Chelsey Baldwin of Little River is a first-year medical student. This
column follows the journey of her class in becoming doctors.
Behind the doors of the sixth floor
human anatomy laboratory in the Basic Science Building, I have
experienced sights and conversations that I don't believe I'll ever
I've held every organ of
the human body. I've witnessed the aftereffects of aneurysms and muscle
wasting. I've also followed major nerves and vessels as they course
through obscure foramens and canals, and have seen abnormalities of
structures caused by disease processes. There is a plethora of material
to learn in the human dissection laboratory, both medical and social.
Spending several hours in lab each week, I have designated time for
Throughout the course of
our time spent together, I've come to learn that the clearing of fat is
best accompanied by gossip. Long dissections double as much needed
social time and "that's what she said" jokes never get old. Yet beyond
the social pleasantries of lab, I have grown accustomed to the patterns
of the human body through debates of nerve and vessel pathways and
memory tricks (the more vulgar, the more memorable), and most
importantly through the exploration of our cadavers.
I remember hoping that my
cadaver would be a male. My reasoning—it would be less personal.
Despite the fact that I got my wish, there is nothing about human
dissection that isn't personal. Attempting to detach oneself from the
reality that the specimen was a human being is a defense mechanism that
is only temporarily necessary. However, acknowledging that my cadaver
used to be a person and possessed all the details of life that make us
human added depth to the experience.
And as a person, he needed
a name. We began calling our cadaver Ebenezer, Ebby for short, for he
was an elderly man with a hunched back, and we found the name fitting.
Having examined his wasting muscles and various structural
abnormalities, I constructed segmented pieces of his life, rarely
taking the time to acknowledge that these beliefs about his personality
and life story were of my own doing. Throughout the year I had grown
attached to this body not only because of the minor bits of personality
that I had concocted, but also because his body had provided the most
unique learning experience that I had ever had.
I often translated the
beauty of the structures into a masterpiece that was a product of my
group's dedicated hours of work and Ebenezer's own desire to give us
something great. And that he did. The donation of his body is truly the
most generous gift that I have ever been given. It's a gift of such
importance that seems to require a follow-up or repayment.
Yet how could I repay this
debt? The answer fell quite uncomfortably in my lap in the latest
installment of medical history given in a lecture in the Waring
Historical Library. One of my favorite lecturers, Dr. Stephen Schabel,
was discussing the staples of medical education—one of which he
believed to be cadaveric dissection. Dr. Schabel viewed dissection as a
crucial part of our education as physicians, however upon accepting
such an educational opportunity, it is now a debt that we all must
repay. Since we know nothing of our cadaver's life or family, this debt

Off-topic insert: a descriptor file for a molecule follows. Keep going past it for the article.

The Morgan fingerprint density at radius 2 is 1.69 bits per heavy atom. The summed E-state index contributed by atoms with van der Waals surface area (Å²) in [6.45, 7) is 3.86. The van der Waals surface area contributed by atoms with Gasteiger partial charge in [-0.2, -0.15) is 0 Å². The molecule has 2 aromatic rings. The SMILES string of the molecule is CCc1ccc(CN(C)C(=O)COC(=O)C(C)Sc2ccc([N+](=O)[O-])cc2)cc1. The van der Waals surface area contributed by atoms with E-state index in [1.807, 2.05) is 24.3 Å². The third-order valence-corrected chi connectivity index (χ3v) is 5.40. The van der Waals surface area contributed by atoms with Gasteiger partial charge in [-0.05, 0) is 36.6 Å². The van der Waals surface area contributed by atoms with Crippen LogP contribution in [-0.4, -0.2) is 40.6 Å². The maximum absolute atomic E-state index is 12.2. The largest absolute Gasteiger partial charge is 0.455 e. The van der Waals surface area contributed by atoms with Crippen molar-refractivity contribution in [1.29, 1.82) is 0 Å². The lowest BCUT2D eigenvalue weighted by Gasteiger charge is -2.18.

cannot even be paid back to them indirectly.
Instead, Dr. Schabel led
us to his conclusion, that it's our bodies that we owe to future
physicians. We must complete the cycle: from the scalpel to the
table—the thought of which is often hard to embrace. I feel like it
should be easier to commit my body to the dissection lab after
experiencing the educational benefits of human dissection. I believe
that Dr. Schabel's reasoning makes sense, and it is my opportunity to
give future physicians an opportunity to learn the intricacies of the
human body just as Ebenezer did for me. However, ironically enough when
speaking of death, the fear of the known can be a quite terrifying
place as well.
The MUSC Choir performs March 28 at
remembrance service held at St. Luke's Chapel to honor donors to the
Anatomical Gift Program. Students shared music and their reflections to
honor the donors and their families for their part in the advancement
of medical science.
I hope that my hesitancy
is a product of my age, and therefore my inability commit to a
postmortem plan may be forgiven. For now through, I thank Ebenezer as
best I know how: Our group's dissections are always done with care and
tend to be a product we take much pride in. I feel like getting the
most out of each dissection is a way to acknowledge and show
appreciation for the magnitude of the gift we have received. I also
plan to be an advocate for maintaining cadaveric dissection in medical
curriculum. With rumors of change towards a computerized experience, I
feel that this is a movement I must oppose. While it is true that
digital specimens can augment anatomical learning, I don't wish to
discount Ebenezer's gift in such a way as to insinuate that a computer
screen can come close to replacing the experience his body afforded me.
Human dissection is a part of a long tradition of those concerned with
the healing of the human body and one in which I feel strongly about
maintaining for future generations of doctors.
I attended the Anatomical
Gift Program's memorial service and there among the poems and swirling
notes of my musically-gifted peers, I thanked Ebenezer. I remembered
all the beliefs that I had about him and then resolved that the only
thing that I can be sure of was that Ebenezer was a generous man who
had the courage to see past the immediate unpleasantries of dissection
to the beauty of the knowledge which he has bestowed upon me.
For that I will always be thankful.